Mobile Technologies: Students in Undergraduate Medical Education can opt in to a program where they pay a fee to be supplied with technology – a laptop and an iPad to use in the first and second years of the program and a replacement laptop and iPhone for the third and fourth years when they are on full-time clinical placements. However, learners may choose to use their own devices and to meet this challenge NOSM is developing a device-agnostic mobile strategy.
Simulation: As part of its commitment to distributed and community engaged learning, NOSM makes regular use of a range of different simulation modalities to provide students with hands-on practical learning in controlled environments. It has also been involved in a number of projects creating simulations for medical students, not only in Ontario but also around the world. For example, working with Canadian and international partners and using Open Labyrinth, a web-based system for creating and running virtual patient scenarios, over 60 virtual patient scenarios have been developed and made available as open educational resources under Creative Commons licensing along with the software. The School’s experience with simulation is detailed in a recent publication, Expanding Simulation: Adventures in simulation-based health professional education in Northern Ontario.
Digital Professionalism: The goal at NOSM is to graduate patient-centred physicians contributing to their communities – with their work enabled and enhanced by being technologically literate and connected. To support this goal, digital professionalism is addressed in both the undergraduate and graduate medical curriculum, built around a statement of ten digital professionalism principles and heuristics developed by Dr. Ellaway and colleagues. This digital professionalism framework has application for students in any health professional program.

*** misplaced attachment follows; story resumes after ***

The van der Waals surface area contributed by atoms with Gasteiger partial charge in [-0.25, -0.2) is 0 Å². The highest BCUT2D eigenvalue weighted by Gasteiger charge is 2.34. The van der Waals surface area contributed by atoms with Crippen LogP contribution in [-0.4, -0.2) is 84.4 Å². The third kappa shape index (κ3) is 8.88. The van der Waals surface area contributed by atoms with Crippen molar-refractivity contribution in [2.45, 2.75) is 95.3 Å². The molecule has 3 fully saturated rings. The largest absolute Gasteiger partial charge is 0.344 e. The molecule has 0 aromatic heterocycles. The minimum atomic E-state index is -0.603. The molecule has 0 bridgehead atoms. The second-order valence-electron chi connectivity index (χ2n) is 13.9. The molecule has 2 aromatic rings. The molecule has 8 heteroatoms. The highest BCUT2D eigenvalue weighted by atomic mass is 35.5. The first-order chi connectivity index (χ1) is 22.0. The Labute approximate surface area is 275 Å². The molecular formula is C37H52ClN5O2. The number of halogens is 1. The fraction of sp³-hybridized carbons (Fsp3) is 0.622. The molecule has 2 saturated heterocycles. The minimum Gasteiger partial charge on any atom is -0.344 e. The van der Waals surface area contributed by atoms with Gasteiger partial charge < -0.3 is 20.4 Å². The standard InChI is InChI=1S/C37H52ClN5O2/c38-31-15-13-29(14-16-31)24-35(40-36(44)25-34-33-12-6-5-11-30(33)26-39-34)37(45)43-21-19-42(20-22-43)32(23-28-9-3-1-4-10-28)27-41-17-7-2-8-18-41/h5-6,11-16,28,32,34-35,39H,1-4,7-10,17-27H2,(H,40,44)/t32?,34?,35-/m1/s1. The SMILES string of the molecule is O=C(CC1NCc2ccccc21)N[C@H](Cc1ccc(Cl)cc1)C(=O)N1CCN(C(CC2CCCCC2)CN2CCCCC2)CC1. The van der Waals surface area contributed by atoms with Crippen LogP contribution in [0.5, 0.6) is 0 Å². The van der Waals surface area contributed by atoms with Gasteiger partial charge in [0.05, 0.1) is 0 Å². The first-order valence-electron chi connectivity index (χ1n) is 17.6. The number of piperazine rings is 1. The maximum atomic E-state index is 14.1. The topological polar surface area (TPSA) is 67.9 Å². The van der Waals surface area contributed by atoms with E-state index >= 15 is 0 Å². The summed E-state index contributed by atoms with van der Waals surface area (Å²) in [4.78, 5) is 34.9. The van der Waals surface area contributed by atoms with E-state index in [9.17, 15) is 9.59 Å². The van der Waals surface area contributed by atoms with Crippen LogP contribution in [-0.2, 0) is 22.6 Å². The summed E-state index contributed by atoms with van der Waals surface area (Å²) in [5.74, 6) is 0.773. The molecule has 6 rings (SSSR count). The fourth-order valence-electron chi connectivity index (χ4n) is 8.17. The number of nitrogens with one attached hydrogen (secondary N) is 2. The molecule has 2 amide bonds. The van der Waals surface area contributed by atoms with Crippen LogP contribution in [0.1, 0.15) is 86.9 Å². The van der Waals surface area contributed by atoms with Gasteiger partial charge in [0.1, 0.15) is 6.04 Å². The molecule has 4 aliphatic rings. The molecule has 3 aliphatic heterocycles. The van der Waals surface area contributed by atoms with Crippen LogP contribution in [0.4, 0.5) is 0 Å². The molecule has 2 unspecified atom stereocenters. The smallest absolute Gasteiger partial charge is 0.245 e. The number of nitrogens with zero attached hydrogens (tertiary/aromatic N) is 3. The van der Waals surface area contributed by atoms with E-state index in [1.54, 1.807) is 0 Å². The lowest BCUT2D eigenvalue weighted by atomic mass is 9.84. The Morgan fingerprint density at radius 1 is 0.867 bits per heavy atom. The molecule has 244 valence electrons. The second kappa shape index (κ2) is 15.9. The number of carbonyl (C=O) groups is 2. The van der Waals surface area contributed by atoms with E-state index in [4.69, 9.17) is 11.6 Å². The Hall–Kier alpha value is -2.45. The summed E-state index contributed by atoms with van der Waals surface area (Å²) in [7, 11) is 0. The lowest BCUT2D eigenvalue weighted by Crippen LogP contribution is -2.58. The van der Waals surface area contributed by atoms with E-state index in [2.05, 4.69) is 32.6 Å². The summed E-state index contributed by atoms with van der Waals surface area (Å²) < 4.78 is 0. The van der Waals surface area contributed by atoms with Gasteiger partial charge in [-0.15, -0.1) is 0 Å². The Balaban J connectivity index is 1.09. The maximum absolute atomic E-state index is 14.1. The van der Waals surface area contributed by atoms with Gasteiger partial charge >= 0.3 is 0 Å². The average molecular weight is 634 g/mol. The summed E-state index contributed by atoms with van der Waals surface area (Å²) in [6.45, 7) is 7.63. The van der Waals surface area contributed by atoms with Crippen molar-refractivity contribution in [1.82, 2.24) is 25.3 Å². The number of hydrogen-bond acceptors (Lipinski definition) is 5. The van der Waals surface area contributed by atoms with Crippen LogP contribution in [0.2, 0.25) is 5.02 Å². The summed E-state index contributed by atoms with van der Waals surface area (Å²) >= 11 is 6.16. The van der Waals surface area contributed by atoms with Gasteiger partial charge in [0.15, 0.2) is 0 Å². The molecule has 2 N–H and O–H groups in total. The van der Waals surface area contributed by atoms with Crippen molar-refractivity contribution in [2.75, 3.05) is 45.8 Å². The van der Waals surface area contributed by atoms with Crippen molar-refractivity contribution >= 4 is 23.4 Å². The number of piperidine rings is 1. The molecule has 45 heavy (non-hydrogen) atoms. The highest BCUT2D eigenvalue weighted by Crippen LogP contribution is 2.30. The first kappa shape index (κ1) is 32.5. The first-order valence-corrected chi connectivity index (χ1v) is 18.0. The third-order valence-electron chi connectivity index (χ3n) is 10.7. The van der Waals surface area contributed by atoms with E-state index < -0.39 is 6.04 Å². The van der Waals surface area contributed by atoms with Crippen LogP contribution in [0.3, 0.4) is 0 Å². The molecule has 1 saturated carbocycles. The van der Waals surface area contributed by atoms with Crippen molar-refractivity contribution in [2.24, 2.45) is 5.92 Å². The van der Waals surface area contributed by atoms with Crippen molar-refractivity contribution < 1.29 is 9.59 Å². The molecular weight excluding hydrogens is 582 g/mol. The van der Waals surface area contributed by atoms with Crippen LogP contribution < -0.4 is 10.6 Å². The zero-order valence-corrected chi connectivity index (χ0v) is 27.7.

Outcomes and Benefits
Robust technology is essential to support learning and collaboration at a distance; the new seamless network allows access through multiple channels as well as the option to ‘drop down’ to another form of communication if one form is not working (e.g. from video to audioconferencing).
The seamless network allows NOSM’s East and West campuses to function as one. For example, a typical lecture is given by a single professor connected to multiple classrooms across both campuses. The student experience is singular, not in any way fragmented by distance.
Using the seamless network, students are able to connect from their own devices and set up support and project groups to collaborate at times that suit them. The demand for face-to-face meeting rooms is reduced as access is available through devices in offices and at home.
Research has shown that most first- and second-year students still prefer to use their laptop rather than the iPad as their primary learning device. However, in the final two years of their undergraduate training, mobile technology is becoming increasingly important as students use it in their practice settings for communication and research on symptoms and treatments.
NOSM is continuing to explore its use of technology to support its vision of ‘Innovative education and research for a healthier north.’
NOSM’s ability to fulfill its mandate is dependent on the seamless integration of technology into all facets of the organization. The challenge is to ensure that technology augments but never dominates NOSM’s teaching, learning and research.
For Further Information
Assistant Dean and Professor
Curriculum and Planning
Undergraduate Medical Education
Northern Ontario School of Medicine
Chief Information Officer
Technology and Information Management Support
Northern Ontario School of Medicine